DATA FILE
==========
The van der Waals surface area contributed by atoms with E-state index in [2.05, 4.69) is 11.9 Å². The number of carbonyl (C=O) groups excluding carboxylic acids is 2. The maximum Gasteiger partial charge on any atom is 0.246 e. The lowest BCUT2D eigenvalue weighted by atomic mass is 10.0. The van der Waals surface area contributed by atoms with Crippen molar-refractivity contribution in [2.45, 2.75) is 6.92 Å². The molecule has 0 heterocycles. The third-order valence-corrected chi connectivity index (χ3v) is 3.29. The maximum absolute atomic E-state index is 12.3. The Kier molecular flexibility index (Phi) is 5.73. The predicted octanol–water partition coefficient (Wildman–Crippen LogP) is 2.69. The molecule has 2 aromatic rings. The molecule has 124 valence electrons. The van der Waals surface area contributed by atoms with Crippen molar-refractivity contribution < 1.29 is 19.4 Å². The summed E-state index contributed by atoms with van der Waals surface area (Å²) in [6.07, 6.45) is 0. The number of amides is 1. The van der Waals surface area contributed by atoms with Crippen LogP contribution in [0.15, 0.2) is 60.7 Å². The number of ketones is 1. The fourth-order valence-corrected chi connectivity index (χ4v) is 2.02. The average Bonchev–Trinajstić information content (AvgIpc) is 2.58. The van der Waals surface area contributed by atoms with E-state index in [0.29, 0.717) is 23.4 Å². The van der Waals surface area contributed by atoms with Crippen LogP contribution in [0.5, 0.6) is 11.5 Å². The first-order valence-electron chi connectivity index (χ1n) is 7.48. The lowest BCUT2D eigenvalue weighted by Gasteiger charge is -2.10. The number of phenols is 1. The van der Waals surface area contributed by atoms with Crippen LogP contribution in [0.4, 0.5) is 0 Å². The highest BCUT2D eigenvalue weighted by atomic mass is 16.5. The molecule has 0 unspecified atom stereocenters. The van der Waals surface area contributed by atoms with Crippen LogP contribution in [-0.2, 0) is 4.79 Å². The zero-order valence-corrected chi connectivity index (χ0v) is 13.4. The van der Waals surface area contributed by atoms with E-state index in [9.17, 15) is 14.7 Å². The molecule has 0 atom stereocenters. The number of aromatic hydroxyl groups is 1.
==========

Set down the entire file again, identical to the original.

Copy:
The van der Waals surface area contributed by atoms with E-state index in [2.05, 4.69) is 11.9 Å². The number of carbonyl (C=O) groups excluding carboxylic acids is 2. The maximum Gasteiger partial charge on any atom is 0.246 e. The lowest BCUT2D eigenvalue weighted by atomic mass is 10.0. The van der Waals surface area contributed by atoms with Crippen molar-refractivity contribution in [2.45, 2.75) is 6.92 Å². The molecule has 0 heterocycles. The third-order valence-corrected chi connectivity index (χ3v) is 3.29. The maximum absolute atomic E-state index is 12.3. The Kier molecular flexibility index (Phi) is 5.73. The predicted octanol–water partition coefficient (Wildman–Crippen LogP) is 2.69. The molecule has 2 aromatic rings. The molecule has 124 valence electrons. The van der Waals surface area contributed by atoms with Crippen molar-refractivity contribution < 1.29 is 19.4 Å². The summed E-state index contributed by atoms with van der Waals surface area (Å²) in [6.07, 6.45) is 0. The number of amides is 1. The van der Waals surface area contributed by atoms with Crippen LogP contribution in [0.15, 0.2) is 60.7 Å². The number of ketones is 1. The fourth-order valence-corrected chi connectivity index (χ4v) is 2.02. The average Bonchev–Trinajstić information content (AvgIpc) is 2.58. The van der Waals surface area contributed by atoms with E-state index in [0.29, 0.717) is 23.4 Å². The van der Waals surface area contributed by atoms with Crippen LogP contribution in [0.5, 0.6) is 11.5 Å². The first-order valence-electron chi connectivity index (χ1n) is 7.48. The lowest BCUT2D eigenvalue weighted by Gasteiger charge is -2.10. The number of phenols is 1. The van der Waals surface area contributed by atoms with Crippen LogP contribution in [0.4, 0.5) is 0 Å². The highest BCUT2D eigenvalue weighted by atomic mass is 16.5. The molecule has 0 unspecified atom stereocenters. The van der Waals surface area contributed by atoms with Crippen LogP contribution in [-0.2, 0) is 4.79 Å². The zero-order valence-corrected chi connectivity index (χ0v) is 13.4. The van der Waals surface area contributed by atoms with E-state index in [9.17, 15) is 14.7 Å². The molecule has 0 atom stereocenters. The number of aromatic hydroxyl groups is 1.